Voracious this year asked local food producers to provide their favorite Thanksgiving recipes. We'll run one recipe each day through Nov. 23; if you collect


A Very Seattle Thanksgiving: Tarte Tatin

Voracious this year asked local food producers to provide their favorite Thanksgiving recipes. We'll run one recipe each day through Nov. 23; if you collect them all, you'll have a complete feast.

Apple fans like to debate which varietal is best suited for baking, but JerzyBoyz Farm's Wynne Weinreb contends there's no one right apple for a holiday pie.

"People want Granny Smiths or Gravensteins or Mackintoshes," Weinreb says, ticking off a few of the most popular baking apples. "I'm totally sold on a mix of apples. It's the way to go."

Weinreb is so taken with how different varietals can create a prism of encrusted flavors and colors that she sells "pie blend" assortments of her organic apples and pears. She recently used those fruits to create a Julia Child-inspired tarte tatin.

"It's amazing," Weinreb says. "I got raves. It's certainly no more complicated than apple pie."

Weinreb began playing with pie recipes after seeing the movie Julie and Julia, and taking a pie class at the U-District Farmer's Market. The five-acre orchard she and her husband, Scott Beaton, tend in Chelan provides plenty of heirloom fruit for experiments. But Weinreb says her strives to give her customers the same opportunities.

"I really don't hold anything back," Weinreb says of the varietals she brings to market. "We sample at our booth, and you can sample 30 varieties of fruit."

In addition to dozens of different apple and pear varietals, Weinreb and Beaton grow peaches, plums, cherries and nectarines. After the couple moved west from New Jersey in 1979, Beaton worked in orchards as a contract thinner and pruner; "it all fell together," Weinreb says of the opening of their own farm a decade later.

Weinreb sells JerzyBoyz fruit at the U-District and Ballard Farmer's Markets. Years of selling hasn't dimmed Weinreb's enthusiasm for the wares her fellow vendors offer.

"Carrot growers bring ground flour!," she says. "The market just dazzles me every time I go there."

La Tarte des Demoiselles Tatin


For the crust:

1/2 cup Nash's organic wheat flour or substitute with oats or Bluebird Farm's Emmer or Cereal Blend

1/2 cup ground organic almonds (I grind them in my Cuisinart, you can use a coffee grinder or a hammer if necessary)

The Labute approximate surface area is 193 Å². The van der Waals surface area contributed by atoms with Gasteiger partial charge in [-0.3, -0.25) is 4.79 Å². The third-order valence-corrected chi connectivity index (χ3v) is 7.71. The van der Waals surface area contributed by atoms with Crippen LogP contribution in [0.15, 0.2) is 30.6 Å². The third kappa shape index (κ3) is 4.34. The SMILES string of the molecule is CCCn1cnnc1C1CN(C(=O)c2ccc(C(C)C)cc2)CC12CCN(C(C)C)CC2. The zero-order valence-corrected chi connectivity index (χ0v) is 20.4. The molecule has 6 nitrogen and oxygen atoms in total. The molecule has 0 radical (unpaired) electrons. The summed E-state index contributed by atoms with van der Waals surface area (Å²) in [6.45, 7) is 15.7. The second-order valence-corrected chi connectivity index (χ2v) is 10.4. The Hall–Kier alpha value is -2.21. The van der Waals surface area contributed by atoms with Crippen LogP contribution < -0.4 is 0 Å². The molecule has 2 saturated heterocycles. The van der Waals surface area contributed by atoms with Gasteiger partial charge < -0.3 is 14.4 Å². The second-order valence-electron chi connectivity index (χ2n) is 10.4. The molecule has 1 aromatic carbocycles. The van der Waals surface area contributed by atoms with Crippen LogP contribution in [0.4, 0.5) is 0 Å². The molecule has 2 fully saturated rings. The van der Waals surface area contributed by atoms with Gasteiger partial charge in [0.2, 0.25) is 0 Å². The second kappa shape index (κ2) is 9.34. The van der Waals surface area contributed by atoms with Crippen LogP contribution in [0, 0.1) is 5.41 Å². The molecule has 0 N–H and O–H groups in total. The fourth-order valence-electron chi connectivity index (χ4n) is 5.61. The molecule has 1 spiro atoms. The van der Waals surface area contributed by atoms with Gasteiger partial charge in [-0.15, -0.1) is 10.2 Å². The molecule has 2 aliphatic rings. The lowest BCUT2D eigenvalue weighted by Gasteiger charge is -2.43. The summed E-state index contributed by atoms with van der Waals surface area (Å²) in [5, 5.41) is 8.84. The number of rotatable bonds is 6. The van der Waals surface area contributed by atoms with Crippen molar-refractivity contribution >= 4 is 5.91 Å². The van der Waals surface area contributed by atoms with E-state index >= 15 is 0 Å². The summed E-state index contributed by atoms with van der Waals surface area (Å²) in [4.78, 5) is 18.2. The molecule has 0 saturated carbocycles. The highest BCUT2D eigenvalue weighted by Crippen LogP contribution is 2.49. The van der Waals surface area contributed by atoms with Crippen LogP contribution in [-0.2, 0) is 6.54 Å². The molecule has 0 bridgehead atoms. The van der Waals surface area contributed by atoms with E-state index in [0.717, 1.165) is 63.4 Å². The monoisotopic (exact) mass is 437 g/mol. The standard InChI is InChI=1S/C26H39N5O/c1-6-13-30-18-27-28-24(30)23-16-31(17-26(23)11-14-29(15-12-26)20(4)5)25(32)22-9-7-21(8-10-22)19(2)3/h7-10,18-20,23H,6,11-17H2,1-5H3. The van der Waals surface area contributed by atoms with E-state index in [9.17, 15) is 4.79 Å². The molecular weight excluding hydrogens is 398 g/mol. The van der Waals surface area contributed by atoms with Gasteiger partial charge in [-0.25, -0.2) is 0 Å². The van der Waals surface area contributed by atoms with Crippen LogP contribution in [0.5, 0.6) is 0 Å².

3/4 stick unsalted chilled butter (the folks at Sea Breeze Farm have the best butter ever eaten) cut into 1/2 inch pieces

2 tbsp organic virgin coconut oil, chilled

1 tbsp sugar

Pinch of salt

3 tbsp to 1/3 cup cold Jerzy Boyz apple cider, as needed for dough to hold together

For the filling:

7 lbs Jerzy Boyz famous pie blend of apples or pears (this assortment changes weekly!)

Juice from 1/2 organic lemon

1/4 cup dried plums or apricots

1/2 cup organic light brown sugar

Plus the following:

3 tbsp soft butter

1 cup (organic) brown sugar

4-5 tbsp melted butter

heavy cast iron frying pan and a stainless steel cookie sheet (the same size or larger than the frying pan).


Grind nuts and flour or oat mixture in food processor with butter, coconut oil, sugar salt and cider, adding only enough liquid until mixture forms a mass.

Empty onto board, knead briefly, then wrap in plastic and refrigerate for an hour or two.

Quarter apples and remove cores, slice into lengthwise wedges, no thicker than 3/4-inch. Toss in a large bowl with lemon and sugar, allow 30 mins to render excess juice.

Preheat oven to 425 degrees. Smear soft butter inside cast iron pan with the bottom getting most of the butter. Spread 1/3-inch of sugar over the butter, then neatly fan the apple slices to cover the bottom. Sprinkle one tablespoon of melted butter and one tablespoon of sugar. Then more apple slices, more melted butter, more sugar, more slices.

Roll the dough out to the size of the pan (i like to use a pastry cloth), roll up on pin and unroll over apples. Tuck into sides of pan and cut 6 steam holes through the top of dough.

Set tarte pan on stovetop at medium heat for 4-5 minutes, then place in oven middle rack with a drip pan placed underneath. Bake for 30 minutes, until the crust is crisp and brown and juice is thick. Using a heavy pot holder, remove pan and set over moderately high heat on the stove top for several minutes, shaking pan so apples wont stick on bottom. This will caramelize the bottom of the apples. When juices are all but evaporated, tarte is ready to unmold!

Place cookie sheet over pan and holding together very tightly, quickly invert the contents so the tarte is now on the cookie sheet. If the tarte did not unmold properly, rearrange slices using a spatula. Serve with ice cream, creme fraiche or Coconut Bliss.

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